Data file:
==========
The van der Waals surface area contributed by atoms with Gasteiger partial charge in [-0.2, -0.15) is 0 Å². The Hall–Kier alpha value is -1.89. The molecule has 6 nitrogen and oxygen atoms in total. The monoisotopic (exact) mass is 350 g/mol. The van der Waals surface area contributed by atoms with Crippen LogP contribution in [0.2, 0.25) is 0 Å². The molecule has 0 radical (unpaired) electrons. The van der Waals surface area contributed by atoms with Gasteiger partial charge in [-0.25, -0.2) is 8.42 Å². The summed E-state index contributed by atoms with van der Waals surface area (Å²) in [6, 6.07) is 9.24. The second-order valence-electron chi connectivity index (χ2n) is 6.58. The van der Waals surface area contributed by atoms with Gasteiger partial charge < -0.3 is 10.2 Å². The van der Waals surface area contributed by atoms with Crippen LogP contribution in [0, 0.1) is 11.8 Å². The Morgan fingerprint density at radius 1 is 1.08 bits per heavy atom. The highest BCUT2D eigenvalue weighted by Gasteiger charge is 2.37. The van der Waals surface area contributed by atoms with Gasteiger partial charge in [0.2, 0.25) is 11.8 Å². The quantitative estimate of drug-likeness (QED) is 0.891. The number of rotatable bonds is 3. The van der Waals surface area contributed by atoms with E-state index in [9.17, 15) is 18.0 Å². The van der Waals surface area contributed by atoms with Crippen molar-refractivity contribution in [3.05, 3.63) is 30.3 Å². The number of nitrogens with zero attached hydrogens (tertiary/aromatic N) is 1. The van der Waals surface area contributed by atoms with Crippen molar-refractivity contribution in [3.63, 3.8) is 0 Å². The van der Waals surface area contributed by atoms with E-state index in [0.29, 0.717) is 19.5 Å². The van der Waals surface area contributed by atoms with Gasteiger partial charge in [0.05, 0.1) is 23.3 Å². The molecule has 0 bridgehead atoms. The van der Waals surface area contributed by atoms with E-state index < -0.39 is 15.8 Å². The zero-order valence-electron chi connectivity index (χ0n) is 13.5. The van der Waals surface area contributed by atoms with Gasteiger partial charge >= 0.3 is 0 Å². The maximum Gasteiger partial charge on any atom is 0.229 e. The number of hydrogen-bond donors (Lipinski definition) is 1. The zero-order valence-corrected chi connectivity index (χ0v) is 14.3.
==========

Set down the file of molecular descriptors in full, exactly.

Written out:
The van der Waals surface area contributed by atoms with Gasteiger partial charge in [-0.2, -0.15) is 0 Å². The Hall–Kier alpha value is -1.89. The molecule has 6 nitrogen and oxygen atoms in total. The monoisotopic (exact) mass is 350 g/mol. The van der Waals surface area contributed by atoms with Crippen LogP contribution in [0.2, 0.25) is 0 Å². The molecule has 0 radical (unpaired) electrons. The van der Waals surface area contributed by atoms with Gasteiger partial charge in [-0.25, -0.2) is 8.42 Å². The summed E-state index contributed by atoms with van der Waals surface area (Å²) in [6, 6.07) is 9.24. The second-order valence-electron chi connectivity index (χ2n) is 6.58. The van der Waals surface area contributed by atoms with Gasteiger partial charge < -0.3 is 10.2 Å². The van der Waals surface area contributed by atoms with Crippen LogP contribution in [0, 0.1) is 11.8 Å². The Morgan fingerprint density at radius 1 is 1.08 bits per heavy atom. The highest BCUT2D eigenvalue weighted by Gasteiger charge is 2.37. The van der Waals surface area contributed by atoms with Gasteiger partial charge in [0.2, 0.25) is 11.8 Å². The quantitative estimate of drug-likeness (QED) is 0.891. The number of rotatable bonds is 3. The van der Waals surface area contributed by atoms with E-state index in [9.17, 15) is 18.0 Å². The van der Waals surface area contributed by atoms with Crippen molar-refractivity contribution in [3.05, 3.63) is 30.3 Å². The number of nitrogens with zero attached hydrogens (tertiary/aromatic N) is 1. The van der Waals surface area contributed by atoms with Crippen molar-refractivity contribution in [3.63, 3.8) is 0 Å². The van der Waals surface area contributed by atoms with E-state index in [0.29, 0.717) is 19.5 Å². The van der Waals surface area contributed by atoms with Gasteiger partial charge in [0.05, 0.1) is 23.3 Å². The molecule has 0 bridgehead atoms. The van der Waals surface area contributed by atoms with E-state index < -0.39 is 15.8 Å². The zero-order valence-electron chi connectivity index (χ0n) is 13.5. The van der Waals surface area contributed by atoms with Gasteiger partial charge >= 0.3 is 0 Å². The maximum Gasteiger partial charge on any atom is 0.229 e. The number of hydrogen-bond donors (Lipinski definition) is 1. The zero-order valence-corrected chi connectivity index (χ0v) is 14.3.